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Risk Assessment of Delayed Discharges from NHS Hospitals Using Computer Modelling

The number of people, and particularly elderly people, in Scotland admitted to hospital as emergency inpatient admissions has risen steadily over the last twenty years. Emergency admission often occurs when the patient or primary healthcare providers wait until crisis point before seeking help and, then, the only option is emergency admission. This creates two problems for NHS Scotland. First, it is often the same patients being admitted via emergency facilities on a repeated basis and this creates a high demand for these facilities. In response to this, NHS Scotland have developed SPARRA, a computer model that predicts the risk of a given patient being readmitted, or admitted in the first place, based on their clinical history. While still in development, this model is able to make reasonable predictions of likelihood of readmission based on simple assumptions of how factors in the patient’s history combine to increase the risk of readmission.

The second problem with the increasing rate of emergency admissions is that these patients do not typically have provision for follow-on care after the hospital is ready to discharge them. These patients then become delayed discharges with no route out of the acute services into which they were admitted. The key problem is that the presence of delayed discharges constrains the admission of new emergency patients, and indeed patients generally, as delayed discharges tie up valuable resources, and in particular beds.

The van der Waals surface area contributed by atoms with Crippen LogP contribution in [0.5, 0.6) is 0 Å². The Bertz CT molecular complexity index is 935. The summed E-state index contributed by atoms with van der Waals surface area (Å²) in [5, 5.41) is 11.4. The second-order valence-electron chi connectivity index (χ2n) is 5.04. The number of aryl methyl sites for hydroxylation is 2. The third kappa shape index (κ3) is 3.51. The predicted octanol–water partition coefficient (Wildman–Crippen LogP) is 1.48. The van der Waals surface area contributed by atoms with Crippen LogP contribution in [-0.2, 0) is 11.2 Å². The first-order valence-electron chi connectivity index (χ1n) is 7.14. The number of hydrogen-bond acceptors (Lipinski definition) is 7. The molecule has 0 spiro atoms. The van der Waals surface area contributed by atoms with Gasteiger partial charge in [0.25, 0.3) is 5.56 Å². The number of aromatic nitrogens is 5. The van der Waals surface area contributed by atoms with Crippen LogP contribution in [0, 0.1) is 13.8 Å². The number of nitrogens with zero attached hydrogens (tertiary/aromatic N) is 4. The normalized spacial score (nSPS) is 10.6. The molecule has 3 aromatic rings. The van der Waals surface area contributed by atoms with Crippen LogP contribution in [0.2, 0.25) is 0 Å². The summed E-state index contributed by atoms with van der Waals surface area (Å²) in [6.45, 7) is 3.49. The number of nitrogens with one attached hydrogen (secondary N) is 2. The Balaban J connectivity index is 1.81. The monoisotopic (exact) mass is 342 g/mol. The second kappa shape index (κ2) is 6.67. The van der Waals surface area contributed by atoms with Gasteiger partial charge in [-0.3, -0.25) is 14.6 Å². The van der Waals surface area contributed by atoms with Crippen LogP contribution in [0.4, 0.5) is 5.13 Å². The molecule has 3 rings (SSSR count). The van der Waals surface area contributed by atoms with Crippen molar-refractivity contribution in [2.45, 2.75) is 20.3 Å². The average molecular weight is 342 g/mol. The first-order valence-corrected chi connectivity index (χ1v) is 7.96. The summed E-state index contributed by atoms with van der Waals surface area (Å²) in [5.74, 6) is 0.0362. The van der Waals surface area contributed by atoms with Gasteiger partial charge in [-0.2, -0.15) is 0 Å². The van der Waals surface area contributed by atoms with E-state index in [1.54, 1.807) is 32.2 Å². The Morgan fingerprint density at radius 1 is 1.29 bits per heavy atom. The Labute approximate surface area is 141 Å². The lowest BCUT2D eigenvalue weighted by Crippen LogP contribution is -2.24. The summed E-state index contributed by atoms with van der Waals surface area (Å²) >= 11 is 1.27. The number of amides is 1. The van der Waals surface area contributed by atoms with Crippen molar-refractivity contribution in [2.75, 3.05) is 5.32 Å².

This proposal seeks to provide a predictive model for risk assessment of delayed discharges. The programme of research will combine complex data visualisation, computational modelling and statistical modelling to create a new kind of predictive model. The model will be based on extended analysis of the factors that contribute to the risk of becoming a delayed discharge once admitted via emergency facilities. Importantly, it will be developed in partnership with NHS Tayside who will serve both as data providers and experts. The predictive power of this new modelling approach will be compared with a model of the same type as SPARRA. We hope to both create a new model for predicting the risk of delayed discharges and contribute to the ongoing development of SPARRA by indicating any performance increases associated with our approach, and will ensure that the development methodology is disseminated throughout NHS Scotland.